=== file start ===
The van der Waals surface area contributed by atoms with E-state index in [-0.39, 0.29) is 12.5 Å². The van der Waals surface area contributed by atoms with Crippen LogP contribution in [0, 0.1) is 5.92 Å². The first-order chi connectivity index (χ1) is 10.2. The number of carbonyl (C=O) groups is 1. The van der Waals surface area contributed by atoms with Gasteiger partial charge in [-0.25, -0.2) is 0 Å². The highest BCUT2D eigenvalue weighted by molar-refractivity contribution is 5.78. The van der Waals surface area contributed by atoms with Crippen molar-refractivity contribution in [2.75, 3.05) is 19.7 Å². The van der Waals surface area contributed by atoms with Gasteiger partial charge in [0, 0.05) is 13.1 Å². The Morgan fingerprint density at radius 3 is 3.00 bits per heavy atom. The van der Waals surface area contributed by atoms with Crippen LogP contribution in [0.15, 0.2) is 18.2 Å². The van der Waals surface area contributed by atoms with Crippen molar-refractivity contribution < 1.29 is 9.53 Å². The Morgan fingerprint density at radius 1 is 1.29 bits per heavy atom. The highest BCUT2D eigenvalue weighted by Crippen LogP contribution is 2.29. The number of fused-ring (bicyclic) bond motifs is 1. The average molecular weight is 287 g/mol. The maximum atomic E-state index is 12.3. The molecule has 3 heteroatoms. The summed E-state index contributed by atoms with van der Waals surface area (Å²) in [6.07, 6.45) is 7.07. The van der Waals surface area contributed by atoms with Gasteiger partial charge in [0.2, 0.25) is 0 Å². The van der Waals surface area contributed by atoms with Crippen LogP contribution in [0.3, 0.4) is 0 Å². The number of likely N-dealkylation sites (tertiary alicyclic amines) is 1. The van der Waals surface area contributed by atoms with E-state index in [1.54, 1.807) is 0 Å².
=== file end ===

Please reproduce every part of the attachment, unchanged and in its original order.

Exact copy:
The van der Waals surface area contributed by atoms with E-state index in [-0.39, 0.29) is 12.5 Å². The van der Waals surface area contributed by atoms with Crippen LogP contribution in [0, 0.1) is 5.92 Å². The first-order chi connectivity index (χ1) is 10.2. The number of carbonyl (C=O) groups is 1. The van der Waals surface area contributed by atoms with Gasteiger partial charge in [-0.25, -0.2) is 0 Å². The highest BCUT2D eigenvalue weighted by molar-refractivity contribution is 5.78. The van der Waals surface area contributed by atoms with Crippen molar-refractivity contribution in [2.75, 3.05) is 19.7 Å². The van der Waals surface area contributed by atoms with Gasteiger partial charge in [0, 0.05) is 13.1 Å². The Morgan fingerprint density at radius 3 is 3.00 bits per heavy atom. The van der Waals surface area contributed by atoms with Crippen LogP contribution in [0.15, 0.2) is 18.2 Å². The van der Waals surface area contributed by atoms with Crippen molar-refractivity contribution < 1.29 is 9.53 Å². The Morgan fingerprint density at radius 1 is 1.29 bits per heavy atom. The highest BCUT2D eigenvalue weighted by Crippen LogP contribution is 2.29. The number of fused-ring (bicyclic) bond motifs is 1. The average molecular weight is 287 g/mol. The maximum atomic E-state index is 12.3. The molecule has 3 heteroatoms. The summed E-state index contributed by atoms with van der Waals surface area (Å²) in [6.07, 6.45) is 7.07. The van der Waals surface area contributed by atoms with Gasteiger partial charge in [0.2, 0.25) is 0 Å². The van der Waals surface area contributed by atoms with Crippen LogP contribution in [0.3, 0.4) is 0 Å². The number of likely N-dealkylation sites (tertiary alicyclic amines) is 1. The van der Waals surface area contributed by atoms with E-state index in [1.54, 1.807) is 0 Å².